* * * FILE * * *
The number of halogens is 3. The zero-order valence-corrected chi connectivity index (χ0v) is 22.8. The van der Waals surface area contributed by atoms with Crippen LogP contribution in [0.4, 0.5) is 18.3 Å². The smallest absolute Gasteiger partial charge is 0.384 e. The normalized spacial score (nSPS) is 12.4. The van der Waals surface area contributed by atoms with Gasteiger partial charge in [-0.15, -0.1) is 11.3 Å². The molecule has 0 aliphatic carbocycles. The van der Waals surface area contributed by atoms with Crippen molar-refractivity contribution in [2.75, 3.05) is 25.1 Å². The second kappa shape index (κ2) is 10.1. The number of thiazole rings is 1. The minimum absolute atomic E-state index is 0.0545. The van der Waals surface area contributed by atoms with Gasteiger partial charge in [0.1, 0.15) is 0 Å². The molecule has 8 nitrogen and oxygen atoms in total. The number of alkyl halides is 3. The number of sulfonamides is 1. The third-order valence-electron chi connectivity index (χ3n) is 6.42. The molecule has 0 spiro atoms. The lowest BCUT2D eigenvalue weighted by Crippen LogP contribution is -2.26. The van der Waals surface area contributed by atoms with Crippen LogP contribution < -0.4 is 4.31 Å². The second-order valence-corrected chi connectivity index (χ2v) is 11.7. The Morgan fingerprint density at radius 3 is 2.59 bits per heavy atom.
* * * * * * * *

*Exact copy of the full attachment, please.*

The number of halogens is 3. The zero-order valence-corrected chi connectivity index (χ0v) is 22.8. The van der Waals surface area contributed by atoms with Crippen LogP contribution in [0.4, 0.5) is 18.3 Å². The smallest absolute Gasteiger partial charge is 0.384 e. The normalized spacial score (nSPS) is 12.4. The van der Waals surface area contributed by atoms with Gasteiger partial charge in [-0.15, -0.1) is 11.3 Å². The molecule has 0 aliphatic carbocycles. The van der Waals surface area contributed by atoms with Crippen molar-refractivity contribution in [2.75, 3.05) is 25.1 Å². The second kappa shape index (κ2) is 10.1. The number of thiazole rings is 1. The minimum absolute atomic E-state index is 0.0545. The van der Waals surface area contributed by atoms with Gasteiger partial charge in [0.1, 0.15) is 0 Å². The molecule has 8 nitrogen and oxygen atoms in total. The number of alkyl halides is 3. The number of sulfonamides is 1. The third-order valence-electron chi connectivity index (χ3n) is 6.42. The molecule has 0 spiro atoms. The lowest BCUT2D eigenvalue weighted by Crippen LogP contribution is -2.26. The van der Waals surface area contributed by atoms with Crippen LogP contribution < -0.4 is 4.31 Å². The second-order valence-corrected chi connectivity index (χ2v) is 11.7. The Morgan fingerprint density at radius 3 is 2.59 bits per heavy atom.